Thursday, January 28, 2010

Tax Prep Checklist - 10 Things to Bring to your Tax Professional

If you are like the majority of Americans, you are probably going to seek the help of a tax professional to prepare and file your income tax return. A few decades ago, most taxpayers filed their own returns. However, the tax code gets more and more complicated each year and as a result millions of taxpayers turn to a tax professional. However, before you leave your house for your tax preparation appointment you will want to bring the following ten items with you:

1. Identification

First and foremost, bring your social security card and a valid drivers license or government issued identification. If you are married then both you and your spouse will need these documents. Finally, if you have children you will also want to have their social security cards on hand.

2. Last Years Tax Return

It is always a good idea to bring your tax return from last year with you. If you are visiting a new tax preparer, they will be able to collect a lot of the information they need about you from the old return. They also might be able to review the old return for errors. If you had your return prepared by someone else you should also look for your receipt. As I will explain this further in number 8.

3. Documentation from ALL Sources of Income

You will need to have documentation of all sources of income from the past year. Wage earning employees will need to bring W-2s from all sources of employment. If you received unemployment compensation then you will need to bring the 1099-G form, which you will get in the mail. Depending on your own financial situation, you might also need to bring documentation of the following sources of income: pension and annuities, alimony received, jury duty pay, gambling winnings, etc.

4. Self Employment Documents

If you are a self-employed individual or sole proprietor you will need to bring 1099 forms from all sources of income. It is also a good idea to put together a profit and loss statement before your appointment so your preparer does not have to add up all your expenses during the appointment. You will also need to bring vouchers for any estimated payments made and copies of health insurance bills.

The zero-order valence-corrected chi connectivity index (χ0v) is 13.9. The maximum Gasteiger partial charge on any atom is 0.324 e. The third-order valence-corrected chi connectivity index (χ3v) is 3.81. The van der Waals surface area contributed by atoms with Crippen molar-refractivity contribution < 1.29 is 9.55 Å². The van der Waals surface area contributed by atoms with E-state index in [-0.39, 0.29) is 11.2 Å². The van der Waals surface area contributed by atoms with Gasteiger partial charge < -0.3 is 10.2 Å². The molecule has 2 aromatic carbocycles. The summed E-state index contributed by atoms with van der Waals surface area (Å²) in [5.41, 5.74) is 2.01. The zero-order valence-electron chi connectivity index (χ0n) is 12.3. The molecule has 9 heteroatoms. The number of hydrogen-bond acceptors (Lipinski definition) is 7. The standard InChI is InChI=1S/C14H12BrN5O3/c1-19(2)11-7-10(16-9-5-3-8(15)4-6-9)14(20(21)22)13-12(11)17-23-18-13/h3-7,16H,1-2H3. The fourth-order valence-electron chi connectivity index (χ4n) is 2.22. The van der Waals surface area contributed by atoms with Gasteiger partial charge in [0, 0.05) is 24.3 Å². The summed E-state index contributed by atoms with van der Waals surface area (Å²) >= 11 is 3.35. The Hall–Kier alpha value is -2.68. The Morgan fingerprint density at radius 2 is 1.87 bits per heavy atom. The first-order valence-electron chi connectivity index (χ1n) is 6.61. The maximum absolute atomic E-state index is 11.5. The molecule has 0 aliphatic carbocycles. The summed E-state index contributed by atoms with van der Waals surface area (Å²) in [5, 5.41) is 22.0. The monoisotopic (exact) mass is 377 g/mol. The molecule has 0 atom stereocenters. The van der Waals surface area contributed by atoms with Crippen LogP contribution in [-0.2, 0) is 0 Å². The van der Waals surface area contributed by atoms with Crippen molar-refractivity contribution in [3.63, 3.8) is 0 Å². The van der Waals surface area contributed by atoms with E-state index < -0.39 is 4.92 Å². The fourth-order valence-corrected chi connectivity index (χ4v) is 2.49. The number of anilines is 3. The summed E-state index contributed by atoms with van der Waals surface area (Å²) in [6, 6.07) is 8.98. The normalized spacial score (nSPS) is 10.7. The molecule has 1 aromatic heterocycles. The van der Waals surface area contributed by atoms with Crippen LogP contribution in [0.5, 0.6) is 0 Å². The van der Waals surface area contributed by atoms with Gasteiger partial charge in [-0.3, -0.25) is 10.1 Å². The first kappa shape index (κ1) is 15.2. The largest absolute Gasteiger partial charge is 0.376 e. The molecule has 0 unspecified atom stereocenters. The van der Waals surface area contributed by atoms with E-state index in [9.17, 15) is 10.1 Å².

5. Financial Gains or Losses

Bring along forms and documentation related to all of your financial gains or losses over the past year. This includes interest income statements (1099-INT), proceeds from broker transactions (1099-B), retirement plan distributions (1099-R), etc.

6. Mortgage and Real Estate Taxes

If you own your house, you need to bring a few different documents to ensure you take advantage of all credits and deductions available to homeowners. If you bought a new house in 2009, you need to bring your closing documents. In addition to the first-time homebuyer’s credit, if you are eligible, you will also be able to deduct property taxes and mortgage interest paid. You should receive IRS Form 1098 from your mortgage company, that will give you a total of all interest paid during the year.

7. Automobile and DMV Documents

If you bought a new car in 2009, you might qualify for the vehicle sales tax deduction. If so, bring documentation of the taxes you paid when you purchased the vehicle. Additionally, you should bring proof of any DMV or registration fees you paid for your vehicle.

8. Deductible Expenses Receipts

If you are not going to claim the standard deduction, you will want to bring proof of any deductions of which you think you might qualify. This includes, but is not limited to: charitable contribution receipts, any non-reimbursed expenses incurred while working or volunteering, job hunting expenses, alimony payments, etc. Tax preparation is deductible, so if you had your tax return professional prepared last year bring that receipt as well.

9. Additional Deduction Documentation

In addition to receipts for the expenses listed in number 8, there are a few other deductions that you might qualify for. First of all, you should bring documentation of any state and local income taxes paid. You should also bring records of any IRA or retirement account contributions. Also, if your medical expenses totaled more than 7.5% of your adjusted gross income then you will want to bring documentation of the medical costs.

10. Anything Else your Tax Professional Wants

A few days before your tax appointment it is probably a good idea to call ahead and ask your tax preparer what documents you should bring. If you do all these things, you’ll be 100% ready when your appointment rolls around.

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